I attended an erudite high-brow event at an esteemed local venue on Saturday.
Well, sort of.
My friend Duff gave a poetry reading at Molly’s Café.
Daniel (Duff) Plunkett is in my Turkish class (a cozy group of six) and my writing group (in which I’m the token non-poet). Duff has also made appearances as Santa for the children at the Robert College Christmas party and as an enthusiastic regaler at our Mehane night in November.
This man loves the sound of words, he loves the sense of words, he loves the depth of words. He can’t resist a play on words. Duff the punster. Duff the funster. Always. Even his poetry promotion poster poked fun as it pontificated… (sorry)
This poster packs more humor than information
Duff started writing poetry as a boy and was first published in a high school literary magazine. Apparently that felt pretty good, because he continued writing through his years at the University of Maine. He didn’t major in creative writing—or even English (he has some kind of an international agriculture-related job), but words continued to swirl through his mind. “I always thought poetry should be fun,” he said. “I sat through far too many boring poetry readings and I swore I’d never do that.”
As a crowd gathered at Molly’s little antique-furnished coffee shop, she dragged chairs out of nowhere to seat the multitudes. Well, that may be a bit hyperbolic, but there were lots of folks from many circles in Duff’s life—school (his wife teaches at Robert), friends-of-friends, writing group members, basketball buddies, and even our Turkish teacher, Özlem. We all love the Duff.
Half of the enthused crowd enjoying Duff’s esoteric wanderings
Well, let me tell you, we weren’t bored. Duff’s poetry is at times gleeful, at times heady, but always interesting.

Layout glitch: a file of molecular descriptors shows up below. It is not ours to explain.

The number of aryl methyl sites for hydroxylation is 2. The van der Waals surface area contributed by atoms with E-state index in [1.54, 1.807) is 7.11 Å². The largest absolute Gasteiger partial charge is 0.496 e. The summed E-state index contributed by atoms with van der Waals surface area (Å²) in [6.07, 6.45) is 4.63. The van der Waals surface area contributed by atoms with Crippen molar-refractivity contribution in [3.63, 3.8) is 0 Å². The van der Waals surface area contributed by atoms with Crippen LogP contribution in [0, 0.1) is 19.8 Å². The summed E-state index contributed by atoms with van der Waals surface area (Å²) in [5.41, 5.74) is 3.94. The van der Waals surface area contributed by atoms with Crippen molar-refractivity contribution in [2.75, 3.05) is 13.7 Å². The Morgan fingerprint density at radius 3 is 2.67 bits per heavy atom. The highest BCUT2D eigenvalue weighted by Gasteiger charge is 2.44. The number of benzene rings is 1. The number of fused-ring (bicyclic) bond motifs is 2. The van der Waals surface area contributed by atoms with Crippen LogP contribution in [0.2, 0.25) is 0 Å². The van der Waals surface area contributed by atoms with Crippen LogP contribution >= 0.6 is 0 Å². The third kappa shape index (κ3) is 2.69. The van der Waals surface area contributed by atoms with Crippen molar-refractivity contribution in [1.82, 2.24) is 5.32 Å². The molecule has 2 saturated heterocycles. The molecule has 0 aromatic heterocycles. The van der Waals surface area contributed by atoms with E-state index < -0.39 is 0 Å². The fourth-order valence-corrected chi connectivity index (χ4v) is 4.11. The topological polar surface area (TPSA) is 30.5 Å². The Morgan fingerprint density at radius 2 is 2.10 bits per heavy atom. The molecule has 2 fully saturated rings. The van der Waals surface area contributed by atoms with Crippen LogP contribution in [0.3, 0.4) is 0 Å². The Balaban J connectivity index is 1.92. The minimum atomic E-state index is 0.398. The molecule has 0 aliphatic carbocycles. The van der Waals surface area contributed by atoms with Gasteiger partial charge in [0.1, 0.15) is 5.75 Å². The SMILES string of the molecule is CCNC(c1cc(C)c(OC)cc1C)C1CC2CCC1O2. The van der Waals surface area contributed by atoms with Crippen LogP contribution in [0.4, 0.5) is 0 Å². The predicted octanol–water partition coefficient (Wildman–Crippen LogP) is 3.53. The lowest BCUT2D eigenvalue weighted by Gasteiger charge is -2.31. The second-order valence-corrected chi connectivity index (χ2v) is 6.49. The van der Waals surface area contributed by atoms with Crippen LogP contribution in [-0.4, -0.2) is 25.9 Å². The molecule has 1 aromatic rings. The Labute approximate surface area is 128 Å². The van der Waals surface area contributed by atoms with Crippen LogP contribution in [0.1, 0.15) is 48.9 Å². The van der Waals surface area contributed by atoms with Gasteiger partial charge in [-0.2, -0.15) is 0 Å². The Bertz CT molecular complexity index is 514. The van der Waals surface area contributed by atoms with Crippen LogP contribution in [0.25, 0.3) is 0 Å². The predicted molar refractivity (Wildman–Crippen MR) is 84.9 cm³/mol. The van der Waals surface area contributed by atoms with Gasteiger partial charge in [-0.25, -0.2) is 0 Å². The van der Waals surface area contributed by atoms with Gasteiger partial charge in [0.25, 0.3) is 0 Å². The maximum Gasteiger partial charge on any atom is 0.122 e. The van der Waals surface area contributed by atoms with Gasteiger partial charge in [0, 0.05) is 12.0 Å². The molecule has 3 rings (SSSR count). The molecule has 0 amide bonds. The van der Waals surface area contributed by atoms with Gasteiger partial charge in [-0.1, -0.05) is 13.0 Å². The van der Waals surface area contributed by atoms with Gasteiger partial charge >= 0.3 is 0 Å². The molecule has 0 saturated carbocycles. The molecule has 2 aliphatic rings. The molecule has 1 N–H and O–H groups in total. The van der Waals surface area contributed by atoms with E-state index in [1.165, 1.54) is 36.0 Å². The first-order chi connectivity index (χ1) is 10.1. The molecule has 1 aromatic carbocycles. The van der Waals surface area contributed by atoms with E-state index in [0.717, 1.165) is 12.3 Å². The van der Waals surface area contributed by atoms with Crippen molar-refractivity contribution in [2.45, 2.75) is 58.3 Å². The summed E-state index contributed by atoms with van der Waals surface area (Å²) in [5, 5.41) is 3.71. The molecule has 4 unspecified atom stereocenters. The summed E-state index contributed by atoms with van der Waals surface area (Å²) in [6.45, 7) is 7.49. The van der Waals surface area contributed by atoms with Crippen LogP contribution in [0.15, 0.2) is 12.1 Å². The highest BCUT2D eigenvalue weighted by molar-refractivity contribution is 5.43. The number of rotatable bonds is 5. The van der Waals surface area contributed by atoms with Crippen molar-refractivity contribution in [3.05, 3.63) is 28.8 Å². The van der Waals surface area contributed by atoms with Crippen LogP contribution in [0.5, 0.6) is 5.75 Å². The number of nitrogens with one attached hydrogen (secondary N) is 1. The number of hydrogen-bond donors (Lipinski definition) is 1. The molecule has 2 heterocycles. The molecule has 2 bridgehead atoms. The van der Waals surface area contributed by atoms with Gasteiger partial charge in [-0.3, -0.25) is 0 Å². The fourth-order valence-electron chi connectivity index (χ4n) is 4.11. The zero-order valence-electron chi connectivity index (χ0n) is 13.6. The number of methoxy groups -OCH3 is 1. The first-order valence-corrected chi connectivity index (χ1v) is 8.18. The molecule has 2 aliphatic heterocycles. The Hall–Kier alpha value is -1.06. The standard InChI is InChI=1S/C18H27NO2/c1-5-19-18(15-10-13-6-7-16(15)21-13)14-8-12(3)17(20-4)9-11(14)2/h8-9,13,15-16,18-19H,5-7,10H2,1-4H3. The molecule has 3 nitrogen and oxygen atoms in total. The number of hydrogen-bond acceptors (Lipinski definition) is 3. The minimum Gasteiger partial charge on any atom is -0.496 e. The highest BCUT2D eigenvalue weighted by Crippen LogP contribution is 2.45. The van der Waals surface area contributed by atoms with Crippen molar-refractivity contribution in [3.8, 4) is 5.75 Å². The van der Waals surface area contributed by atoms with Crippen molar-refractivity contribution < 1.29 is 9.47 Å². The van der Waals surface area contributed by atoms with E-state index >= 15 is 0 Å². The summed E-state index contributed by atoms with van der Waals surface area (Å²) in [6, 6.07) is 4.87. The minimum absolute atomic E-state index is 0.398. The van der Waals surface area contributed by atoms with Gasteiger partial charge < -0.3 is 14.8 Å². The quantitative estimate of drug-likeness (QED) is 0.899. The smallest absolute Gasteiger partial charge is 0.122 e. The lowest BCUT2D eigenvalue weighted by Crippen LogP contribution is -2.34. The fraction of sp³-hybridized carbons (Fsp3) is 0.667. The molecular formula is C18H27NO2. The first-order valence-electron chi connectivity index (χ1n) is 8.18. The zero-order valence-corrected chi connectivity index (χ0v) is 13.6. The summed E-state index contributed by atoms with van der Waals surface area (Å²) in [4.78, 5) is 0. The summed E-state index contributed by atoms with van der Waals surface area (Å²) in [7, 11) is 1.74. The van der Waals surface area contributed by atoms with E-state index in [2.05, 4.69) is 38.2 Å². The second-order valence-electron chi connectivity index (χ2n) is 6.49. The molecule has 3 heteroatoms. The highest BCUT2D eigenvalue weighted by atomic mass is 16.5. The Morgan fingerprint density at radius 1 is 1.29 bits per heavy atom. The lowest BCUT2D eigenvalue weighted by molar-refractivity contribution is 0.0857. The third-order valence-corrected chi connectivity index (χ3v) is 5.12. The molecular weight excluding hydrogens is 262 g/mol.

Here’s a typical example of his poetry, taken from his recent book, Right Brain, Left Brain:
Sorry—I’m an English teacher, so I have to comment. It’s clear from the range of settings in Duff’s poems that his mind works in rhymes and couplets. He dwells in a maelstrom of puns and metaphors and alliteration.
He wrote a new fight song for the University of Maine, too, enlisting some of us audience members to play the parts of the Moose brigade: “It’s a moose, moose, moose on the loose, loose, loose!” Pretty fun.
“Moose on the loose” Yup, that’s me in the back row. A Minnesota Moose.
Duff involved his audience in a number of his readings, though there were a few Deep Male Voices cast to read in Deep Godlike Tones who didn’t follow directions. Typical teachers. They read the whiney little girl lines. Duh. It just added to the fun, actually.
There’s a deeper, more serious side to Duff’s poetry as well. He writes social commentary, love poems, international, historical, and intercultural pieces. How could he not, when his work takes him all over the globe?
Well, maybe not ALL that serious…
Even with a fairly serious poem, Duff can’t resist the piece de resistance—the tongue-in-cheek finish. It works.
Even his wife Marita continues to find Duff hilarious—because he is.
If you’re interested in getting a copy of Duff’s book, Right Brain, Left Brain (or is it Left Brain, Right Brain?—you see, it opens from both sides, one for each side of the brain), contact his publisher, Acorn Productions, at firstname.lastname@example.org.